“Revelatory” Experiences and Religious Innovation
I returned Saturday from a trip to the USA, made primarily for invited lectures in Houston,Texas. Hence, the lack of recent postings here. My first lecture was the Burkitt Lecture for 2013, sponsored by the Department of Religion, Rice University. My subsequent two lectures were the A. O. Collins lectures in Houston Baptist University. I’ll say something about them in a subsequent posting. In this posting, I highlight the basic thrust of my Rice University lecture: “Revelatory Expriences and Religious Innovation in Earliest Christianity.”
In the lecture I underscored and developed an emphasis that I first set out in my 1988 book, One God, One Lord: Early Christian Devotion and Ancient Jewish Monotheism, that one of the key factors involved in the striking innovation represented by the inclusion of Jesus as recipient of devotion along with God was powerful religious experiences that struck recipients as “revelations”. In my 1998 T. W. Manson lecture (Manchester University), I developed that emphasis further, drawing on social-scientific studies showing the frequent connection between significant religious innovations and “revelatory” experiences: “Religious Experience and Religious Innovation in the New Testament,” later published in Journal of Religion 80 (2000): 183-205, and re-published in my book, How on Earth did Jesus Become a God? (Eerdmans, 2005), 179-206.
I had been asked to focus on religious experience in my Rice lecture, and so took the opportunity to re-visit matters and treat in more detail some direct evidence in early Christian texts. I began by clarifying what I mean by “revelatory” experiences, distinguishing these from other types of religious experiences. In experiences of “revelation”, the recipient senses some significant new cognitive content, and/or some major re-configuring of previous beliefs, often with an accompanying sense of mission to proclaim the new insight/belief. I emphasize that we don’t have to grant the religious/theological validity of the claimed revelation; we simply have to recognize the genuineness of the claim to having such experiences and the efficacy of such experiences in generating religious innovations.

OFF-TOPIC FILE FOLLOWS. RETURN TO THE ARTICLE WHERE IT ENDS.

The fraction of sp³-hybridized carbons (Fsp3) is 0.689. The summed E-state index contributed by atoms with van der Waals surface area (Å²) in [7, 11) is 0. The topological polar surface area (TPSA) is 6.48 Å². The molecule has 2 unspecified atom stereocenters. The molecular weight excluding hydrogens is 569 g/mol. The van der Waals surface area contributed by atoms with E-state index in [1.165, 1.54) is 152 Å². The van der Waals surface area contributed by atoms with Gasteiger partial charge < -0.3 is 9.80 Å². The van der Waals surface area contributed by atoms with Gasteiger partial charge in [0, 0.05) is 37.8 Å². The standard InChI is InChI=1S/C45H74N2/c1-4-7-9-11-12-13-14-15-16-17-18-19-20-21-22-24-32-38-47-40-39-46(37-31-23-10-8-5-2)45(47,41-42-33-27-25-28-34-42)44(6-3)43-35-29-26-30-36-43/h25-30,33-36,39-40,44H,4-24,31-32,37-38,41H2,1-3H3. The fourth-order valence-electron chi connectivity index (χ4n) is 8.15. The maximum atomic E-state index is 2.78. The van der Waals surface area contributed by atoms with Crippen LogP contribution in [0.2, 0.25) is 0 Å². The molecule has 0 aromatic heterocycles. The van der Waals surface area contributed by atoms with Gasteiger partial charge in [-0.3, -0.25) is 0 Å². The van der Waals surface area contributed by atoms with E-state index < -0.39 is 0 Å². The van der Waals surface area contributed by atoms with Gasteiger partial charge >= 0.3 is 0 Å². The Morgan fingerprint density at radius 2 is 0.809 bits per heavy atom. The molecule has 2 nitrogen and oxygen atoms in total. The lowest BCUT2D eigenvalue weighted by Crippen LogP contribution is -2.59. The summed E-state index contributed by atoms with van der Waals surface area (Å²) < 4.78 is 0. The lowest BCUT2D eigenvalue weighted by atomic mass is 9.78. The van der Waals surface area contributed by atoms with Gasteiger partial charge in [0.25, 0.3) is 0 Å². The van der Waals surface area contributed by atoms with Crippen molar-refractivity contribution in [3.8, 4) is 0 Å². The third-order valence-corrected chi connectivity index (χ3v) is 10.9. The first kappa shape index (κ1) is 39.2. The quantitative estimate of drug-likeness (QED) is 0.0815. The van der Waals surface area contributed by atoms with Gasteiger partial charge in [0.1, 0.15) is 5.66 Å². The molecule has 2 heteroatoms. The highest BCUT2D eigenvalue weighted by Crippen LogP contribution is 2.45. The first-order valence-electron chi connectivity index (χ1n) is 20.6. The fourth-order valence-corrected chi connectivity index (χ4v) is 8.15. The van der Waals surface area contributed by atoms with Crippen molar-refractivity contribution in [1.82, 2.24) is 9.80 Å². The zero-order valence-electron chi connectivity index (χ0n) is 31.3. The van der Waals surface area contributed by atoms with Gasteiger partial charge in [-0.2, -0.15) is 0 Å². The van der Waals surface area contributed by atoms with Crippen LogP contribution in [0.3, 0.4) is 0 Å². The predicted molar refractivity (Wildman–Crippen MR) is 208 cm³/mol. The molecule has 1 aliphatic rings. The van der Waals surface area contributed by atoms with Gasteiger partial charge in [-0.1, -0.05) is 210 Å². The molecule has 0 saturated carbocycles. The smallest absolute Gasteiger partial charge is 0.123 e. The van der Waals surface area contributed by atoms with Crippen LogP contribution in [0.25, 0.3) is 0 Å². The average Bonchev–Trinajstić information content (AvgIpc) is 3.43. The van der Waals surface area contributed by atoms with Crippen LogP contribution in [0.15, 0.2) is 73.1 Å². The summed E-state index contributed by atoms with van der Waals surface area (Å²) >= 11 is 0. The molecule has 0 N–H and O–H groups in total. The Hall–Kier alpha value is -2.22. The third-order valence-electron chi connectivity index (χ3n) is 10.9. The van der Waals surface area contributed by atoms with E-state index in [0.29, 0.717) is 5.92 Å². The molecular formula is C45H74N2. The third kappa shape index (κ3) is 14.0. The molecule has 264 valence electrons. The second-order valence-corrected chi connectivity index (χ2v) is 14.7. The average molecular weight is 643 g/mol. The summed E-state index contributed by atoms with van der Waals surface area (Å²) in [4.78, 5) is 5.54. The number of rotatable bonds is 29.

I also reviewed several indications that there is a small growth in scholarly interest in religious experiences among scholars concerned with biblical texts and early Christianity. Note, for example, the programme-unit in the annual meeting of the Society of Biblical Literature, “Religious Experience in Early Judaism and Early Christianity,” which began only a few years ago.
The key religious innovation that I’ve focused on over a couple of decades now is the remarkable inclusion of Jesus as co-recipient of devotion along with God, which is evident and taken for granted in our earliest Christian texts (the earliest of which take us back to ca. 20 years from Jesus’ execution). This produced what I term a “dyadic devotional pattern” that seems to be novel in the ancient context in which it first emerged. So, the historical question is how to account for it. More specifically, how did observant Jews who shared the traditional concern for the uniquenss of the biblical God feel so ready to embrace this dyadic devotional stance?
As I’ve argued for a number of years now, it seems that they felt compelled to do so, and felt that refusing Jesus this sort of reverence would be disobedience to the one God. In the lecture, I examined several NT passages that reflect the connection between this conviction and the powerful religious experiences that generated it. These likely included visions of the exalted Jesus, including perhaps visions of heavenly worship, such as we have reflected in Revelation 4–5, in which the exalted Jesus receives worship. On the ancient logic that heavenly worship was the model for earthly worship, these early believers felt compelled to follow suit
Another type of revelatory experience was what I call “charismatic exegesis” (borrowing the term from David Aune). This likely involved experiences in which bursts of new insight about certain biblical (OT) texts suddenly emerged, probably in circles of early believers as they prayed and expected such revelations and pondered their scriptures. The novel understanding and repeated use of Psalm 110 is a prime instance, the passage taken as reflecting God’s exaltation of Jesus to heavenly status. The creative use of Isaiah 45:23 in Philippians 2:9-11 is another striking instance where a biblical text was read in a novel way, two figures seen as reverenced in this Isaiah text, both “God” and the “Lord”.
Of course, the experiences of early Jesus-followers were colored or shaped somewhat by their religious background. So, e.g., their visions of the exalted Jesus likely reflected biblical references to “theophanies”, visual manifestations of God and/or angels. But the crucial new cognitive factor was the conviction that God had exalted Jesus to heavenly glory and now required him to be reverenced in the setting of gathered worship. This remarkable conviction in turn both identified earliest circles of what became Christianity, and distinguished their devotional pattern.